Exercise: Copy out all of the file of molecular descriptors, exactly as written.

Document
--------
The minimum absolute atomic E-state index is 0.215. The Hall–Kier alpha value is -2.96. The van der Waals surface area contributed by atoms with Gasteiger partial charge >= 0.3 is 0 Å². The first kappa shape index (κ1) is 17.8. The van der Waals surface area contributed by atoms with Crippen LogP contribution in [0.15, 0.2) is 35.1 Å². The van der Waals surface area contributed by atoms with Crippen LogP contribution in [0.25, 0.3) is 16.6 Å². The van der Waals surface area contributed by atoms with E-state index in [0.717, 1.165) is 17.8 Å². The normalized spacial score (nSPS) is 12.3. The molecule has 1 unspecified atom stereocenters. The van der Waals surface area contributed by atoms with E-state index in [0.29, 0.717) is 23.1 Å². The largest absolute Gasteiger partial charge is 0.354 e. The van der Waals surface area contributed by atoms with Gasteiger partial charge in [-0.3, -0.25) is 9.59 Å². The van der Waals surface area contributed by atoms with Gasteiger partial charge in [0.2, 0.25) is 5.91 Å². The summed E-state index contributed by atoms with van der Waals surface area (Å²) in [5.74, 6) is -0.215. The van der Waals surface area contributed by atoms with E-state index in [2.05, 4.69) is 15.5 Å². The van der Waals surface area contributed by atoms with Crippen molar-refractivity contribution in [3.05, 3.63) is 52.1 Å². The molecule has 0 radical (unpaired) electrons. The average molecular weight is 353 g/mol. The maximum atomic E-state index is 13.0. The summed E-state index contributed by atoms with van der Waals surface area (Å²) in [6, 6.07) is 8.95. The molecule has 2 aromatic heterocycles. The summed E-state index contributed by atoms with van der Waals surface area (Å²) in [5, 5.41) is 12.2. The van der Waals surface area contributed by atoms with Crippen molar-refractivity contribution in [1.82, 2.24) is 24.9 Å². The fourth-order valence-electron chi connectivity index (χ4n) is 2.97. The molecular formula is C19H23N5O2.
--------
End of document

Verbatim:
The minimum absolute atomic E-state index is 0.215. The Hall–Kier alpha value is -2.96. The van der Waals surface area contributed by atoms with Gasteiger partial charge >= 0.3 is 0 Å². The first kappa shape index (κ1) is 17.8. The van der Waals surface area contributed by atoms with Crippen LogP contribution in [0.15, 0.2) is 35.1 Å². The van der Waals surface area contributed by atoms with Crippen LogP contribution in [0.25, 0.3) is 16.6 Å². The van der Waals surface area contributed by atoms with E-state index in [0.717, 1.165) is 17.8 Å². The normalized spacial score (nSPS) is 12.3. The molecule has 1 unspecified atom stereocenters. The van der Waals surface area contributed by atoms with E-state index in [0.29, 0.717) is 23.1 Å². The largest absolute Gasteiger partial charge is 0.354 e. The van der Waals surface area contributed by atoms with Gasteiger partial charge in [-0.3, -0.25) is 9.59 Å². The van der Waals surface area contributed by atoms with Gasteiger partial charge in [0.2, 0.25) is 5.91 Å². The summed E-state index contributed by atoms with van der Waals surface area (Å²) in [5.74, 6) is -0.215. The van der Waals surface area contributed by atoms with E-state index in [2.05, 4.69) is 15.5 Å². The van der Waals surface area contributed by atoms with Crippen molar-refractivity contribution in [3.05, 3.63) is 52.1 Å². The molecule has 0 radical (unpaired) electrons. The average molecular weight is 353 g/mol. The maximum atomic E-state index is 13.0. The summed E-state index contributed by atoms with van der Waals surface area (Å²) in [6, 6.07) is 8.95. The molecule has 2 aromatic heterocycles. The summed E-state index contributed by atoms with van der Waals surface area (Å²) in [5, 5.41) is 12.2. The van der Waals surface area contributed by atoms with Crippen molar-refractivity contribution in [1.82, 2.24) is 24.9 Å². The fourth-order valence-electron chi connectivity index (χ4n) is 2.97. The molecular formula is C19H23N5O2.